Molecules 2a exist in anti conformation structure in the crystal (Figure 1). The orientation of the two ethynyl substituents are effectively stabilized by intermolecular short contacts between the hydrogen atoms of the ethynyl groups and the lone pairs of the bridge sulfur atoms (Figure 2).

On the other hand, the compound 2b crystallizes in the space group P − 1 (No.2) with the anti conformer in the unit cell (Z = 2, Figure 3). In the crystal packing of molecule 2b, there existed intermolecular π-π interaction between pyrene units resulted in complex packing (Figure 4).

We have also evaluated the photochemical properties of the two compounds 2a and 2b. UV-visible and fluorescence spectral measurements were performed, and the results are summarized in Table 2.

In general, the compounds, such as pyrene derivatives exhibit quite strong emission both in solutions and in the solid state. The emission peak maxima in solutions were observed at 334 nm for 2a and at 410 nm for 2b, respectively.

In the solid state, however, the emission maxima shifted to a much longer wavelength region. This phenomenon can be explained by the intermolecular interactions existing between the molecules when the compound 2b is in the solid form. This explanation is strongly supported by the results of the single crystal X-ray single crystal analysis.

Furthermore, HOMO and LUMO energy level calculations of the π systems of the compounds were carried out using density functional theory (DFT) B3-LYP 6-31G** level on SPARTAN14 Suite program [15] . The atomic coordinate data (x, y, z) of the X-Ray analyses were used in calculations. The calculation results were HOMO −6.05 eV LUMO −0.95 eV for 2a and HOMO −5.15 eV LUMO −1.54 eV for 2b, respectively (Figure 5).

4. Conclusion

In conclusion, two novel π-conjugation extended dithia[3.3]metacyclophanes 2a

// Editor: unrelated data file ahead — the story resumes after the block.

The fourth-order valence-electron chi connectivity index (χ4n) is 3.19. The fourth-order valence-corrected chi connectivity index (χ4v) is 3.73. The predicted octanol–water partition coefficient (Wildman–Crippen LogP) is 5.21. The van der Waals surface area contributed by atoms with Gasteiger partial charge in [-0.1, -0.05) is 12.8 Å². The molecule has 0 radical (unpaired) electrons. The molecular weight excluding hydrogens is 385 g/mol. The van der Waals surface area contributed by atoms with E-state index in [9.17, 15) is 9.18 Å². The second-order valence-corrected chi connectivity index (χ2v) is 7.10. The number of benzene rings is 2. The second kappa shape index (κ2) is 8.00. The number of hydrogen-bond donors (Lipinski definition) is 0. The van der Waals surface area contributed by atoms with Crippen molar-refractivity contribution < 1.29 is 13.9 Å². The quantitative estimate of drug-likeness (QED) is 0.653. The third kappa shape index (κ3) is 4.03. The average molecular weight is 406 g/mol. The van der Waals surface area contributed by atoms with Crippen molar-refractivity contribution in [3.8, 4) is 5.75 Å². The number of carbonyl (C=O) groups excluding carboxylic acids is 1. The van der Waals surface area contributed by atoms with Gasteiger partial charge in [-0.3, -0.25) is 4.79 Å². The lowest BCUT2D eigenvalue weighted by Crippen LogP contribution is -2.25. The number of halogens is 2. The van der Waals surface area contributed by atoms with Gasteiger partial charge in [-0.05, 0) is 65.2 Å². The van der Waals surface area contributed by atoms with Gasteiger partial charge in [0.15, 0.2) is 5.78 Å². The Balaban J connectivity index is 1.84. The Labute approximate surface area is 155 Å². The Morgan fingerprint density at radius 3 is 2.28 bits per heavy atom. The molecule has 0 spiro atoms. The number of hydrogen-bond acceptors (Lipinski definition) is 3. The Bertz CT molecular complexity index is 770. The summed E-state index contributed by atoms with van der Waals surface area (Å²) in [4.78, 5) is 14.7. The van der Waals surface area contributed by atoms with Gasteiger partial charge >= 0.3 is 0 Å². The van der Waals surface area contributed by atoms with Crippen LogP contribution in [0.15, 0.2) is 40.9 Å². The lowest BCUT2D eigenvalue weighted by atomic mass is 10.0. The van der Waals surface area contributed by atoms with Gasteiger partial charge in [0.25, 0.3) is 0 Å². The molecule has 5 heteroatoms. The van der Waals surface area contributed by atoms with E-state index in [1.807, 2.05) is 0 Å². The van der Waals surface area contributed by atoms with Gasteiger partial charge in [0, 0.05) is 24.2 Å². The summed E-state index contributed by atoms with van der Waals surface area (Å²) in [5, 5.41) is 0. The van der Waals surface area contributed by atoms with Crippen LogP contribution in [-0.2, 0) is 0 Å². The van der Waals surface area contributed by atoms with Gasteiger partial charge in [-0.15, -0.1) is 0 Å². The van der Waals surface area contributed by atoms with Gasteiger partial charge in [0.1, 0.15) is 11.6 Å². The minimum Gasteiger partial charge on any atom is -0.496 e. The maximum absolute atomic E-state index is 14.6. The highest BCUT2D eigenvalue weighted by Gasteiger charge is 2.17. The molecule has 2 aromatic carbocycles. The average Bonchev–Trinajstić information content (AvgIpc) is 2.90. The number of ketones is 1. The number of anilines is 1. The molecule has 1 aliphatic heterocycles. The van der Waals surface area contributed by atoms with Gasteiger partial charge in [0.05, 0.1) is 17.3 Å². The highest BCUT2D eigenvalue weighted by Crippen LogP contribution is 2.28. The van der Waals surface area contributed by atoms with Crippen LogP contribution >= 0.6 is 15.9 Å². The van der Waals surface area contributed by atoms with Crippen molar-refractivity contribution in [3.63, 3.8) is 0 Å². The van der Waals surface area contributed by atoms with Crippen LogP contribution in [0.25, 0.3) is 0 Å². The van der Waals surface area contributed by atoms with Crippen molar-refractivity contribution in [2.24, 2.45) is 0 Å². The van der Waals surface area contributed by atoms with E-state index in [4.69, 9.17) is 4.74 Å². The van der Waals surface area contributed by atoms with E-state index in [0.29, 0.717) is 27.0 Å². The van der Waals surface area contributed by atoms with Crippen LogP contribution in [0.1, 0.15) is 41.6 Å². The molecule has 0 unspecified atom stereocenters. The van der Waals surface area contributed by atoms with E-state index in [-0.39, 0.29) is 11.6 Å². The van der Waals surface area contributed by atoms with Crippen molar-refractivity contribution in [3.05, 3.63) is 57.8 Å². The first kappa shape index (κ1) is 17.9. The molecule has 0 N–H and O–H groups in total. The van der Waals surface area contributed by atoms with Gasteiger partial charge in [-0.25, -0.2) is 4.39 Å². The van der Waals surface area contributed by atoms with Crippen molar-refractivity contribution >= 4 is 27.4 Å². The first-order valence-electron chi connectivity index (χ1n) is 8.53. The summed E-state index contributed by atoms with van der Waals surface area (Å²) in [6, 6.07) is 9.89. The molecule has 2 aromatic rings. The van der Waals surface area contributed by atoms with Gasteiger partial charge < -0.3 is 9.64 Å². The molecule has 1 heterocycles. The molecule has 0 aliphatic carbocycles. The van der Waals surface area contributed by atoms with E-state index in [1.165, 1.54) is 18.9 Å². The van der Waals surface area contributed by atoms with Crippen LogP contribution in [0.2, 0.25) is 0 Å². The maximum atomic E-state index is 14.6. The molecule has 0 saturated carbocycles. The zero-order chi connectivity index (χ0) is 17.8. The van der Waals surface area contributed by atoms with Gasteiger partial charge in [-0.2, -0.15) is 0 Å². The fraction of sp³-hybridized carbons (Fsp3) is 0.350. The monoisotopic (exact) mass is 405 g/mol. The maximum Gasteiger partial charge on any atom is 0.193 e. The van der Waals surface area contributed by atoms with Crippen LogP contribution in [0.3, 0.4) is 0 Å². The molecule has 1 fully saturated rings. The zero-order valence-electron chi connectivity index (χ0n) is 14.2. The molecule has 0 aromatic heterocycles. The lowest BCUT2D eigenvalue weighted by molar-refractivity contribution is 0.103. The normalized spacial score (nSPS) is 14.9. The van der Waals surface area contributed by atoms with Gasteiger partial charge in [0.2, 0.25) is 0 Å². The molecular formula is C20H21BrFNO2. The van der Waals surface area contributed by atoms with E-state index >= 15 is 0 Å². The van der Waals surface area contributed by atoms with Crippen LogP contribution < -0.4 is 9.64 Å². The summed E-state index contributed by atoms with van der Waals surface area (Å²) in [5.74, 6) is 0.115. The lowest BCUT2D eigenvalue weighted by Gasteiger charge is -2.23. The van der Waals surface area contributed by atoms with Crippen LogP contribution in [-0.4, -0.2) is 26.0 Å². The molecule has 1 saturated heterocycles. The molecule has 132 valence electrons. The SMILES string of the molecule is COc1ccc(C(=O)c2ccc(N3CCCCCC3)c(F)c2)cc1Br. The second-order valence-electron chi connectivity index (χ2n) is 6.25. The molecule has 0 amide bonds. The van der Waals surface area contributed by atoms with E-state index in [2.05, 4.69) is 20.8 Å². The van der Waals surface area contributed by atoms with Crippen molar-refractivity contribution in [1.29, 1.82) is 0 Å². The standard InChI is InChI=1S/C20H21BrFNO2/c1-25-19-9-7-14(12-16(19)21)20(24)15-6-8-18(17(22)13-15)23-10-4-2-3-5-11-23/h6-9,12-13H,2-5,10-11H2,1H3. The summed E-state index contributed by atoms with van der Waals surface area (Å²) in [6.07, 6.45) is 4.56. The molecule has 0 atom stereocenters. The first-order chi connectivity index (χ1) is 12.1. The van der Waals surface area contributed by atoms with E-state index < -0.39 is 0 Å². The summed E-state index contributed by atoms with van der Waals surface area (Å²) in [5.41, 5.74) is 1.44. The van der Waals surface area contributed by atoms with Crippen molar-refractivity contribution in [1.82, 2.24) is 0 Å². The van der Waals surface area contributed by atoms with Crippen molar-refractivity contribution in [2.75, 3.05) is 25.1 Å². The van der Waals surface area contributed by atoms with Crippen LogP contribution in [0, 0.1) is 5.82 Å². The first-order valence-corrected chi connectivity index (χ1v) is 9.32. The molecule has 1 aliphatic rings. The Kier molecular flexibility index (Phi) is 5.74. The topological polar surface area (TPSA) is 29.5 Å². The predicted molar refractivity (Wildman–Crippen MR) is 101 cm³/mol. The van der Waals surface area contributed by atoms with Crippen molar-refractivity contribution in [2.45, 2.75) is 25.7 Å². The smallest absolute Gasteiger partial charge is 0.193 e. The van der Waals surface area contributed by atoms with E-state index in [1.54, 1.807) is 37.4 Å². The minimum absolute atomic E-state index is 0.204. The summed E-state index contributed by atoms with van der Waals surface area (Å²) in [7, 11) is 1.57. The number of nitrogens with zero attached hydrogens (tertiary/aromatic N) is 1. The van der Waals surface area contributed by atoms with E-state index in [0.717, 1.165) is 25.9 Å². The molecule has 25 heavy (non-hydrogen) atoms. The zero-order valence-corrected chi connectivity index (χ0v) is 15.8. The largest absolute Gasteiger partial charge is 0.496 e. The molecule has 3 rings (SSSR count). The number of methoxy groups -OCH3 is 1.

Figure 1. Molecular views of 6,15-diethynyl-2,11-dithia[3.3]metabenzenophane 2a. Displacement ellipsoids are drawn at the 50% probability level. The yellow ellipsoids represent S atoms.

Figure 2. Crystal packing of 6,15-diethynyl-2,11-dithia[3.3]metabenzenophane 2a. The yellow ellipsoids represent S atoms.

Figure 3. Molecular views of 19-tert-butyl-6-ethynyl-2,11-dithia[3.3]metaben-zenopy- renophane 2b. Displacement ellipsoids are drawn at the 50% probability level. The yellow ellipsoids represent S atoms.

Figure 4. Crystal packing of 19-tert-butyl-6-ethynyl-2,11-dithia[3.3]metabenzenopyre- nophane 2b. The yellow ellipsoids represent S atoms.

Table 2. UV-Vis and Fluorescence spectral data for the compounds 2a and 2b.

aIn dichloromethane at 10−5 M. bIn chloroform at 10−5 M.

(a)(b)

Figure 5. HOMO orbitals in the crystals of the compounds 2a (above) and 2b (below).

and 2b were synthesized using Suzuki coupling reaction and their absolute structures were determined via X-ray diffraction analysis. Further, we have also evaluated the UV-Visible and Fluorescence spectral properties of these compounds. The long wavelength fluorescence was observed for the compound 2b in solid state because of the existence of the intermolecular π-π interaction between two pyrene units.

Acknowledgements

We are grateful to the Center for Instrumental Analysis, Kyushu Institute of Technology (KITCIA) for the electron impact mass, 1HNMR spectra and X-ray analysis. This research was financially supported by JSPS KAKENH Grant Num- ber 15K05611.

Additional Information

CCDC No. 812371 and 1515091 contain the supplementary crystallographic data for the compounds 2a and 2b, respectively. The data can be obtained free of charge via www.ccdc.cam.ac.uk/data_request/cif by e-mailing data_request@ccdc.cam.ac.uk, or by contacting The Cambridge Crystallography Data Centre, 12 Union Road, Cambridge, CB2 IEZ, UK. Fax: +44(0) 1223-336033.

Cite this paper

Moriguchi, T. , Yakeya, D. , Jalli, V. , Tsuge, A. and Yoza, K. (2017) Synthesis and Molecular Structures of Two Novel π-Conjugation Extended Dithia[3.3]metacyclophanes. Crystal Structure Theory and Applications, 6, 1-10. doi: 10.4236/csta.2017.61001.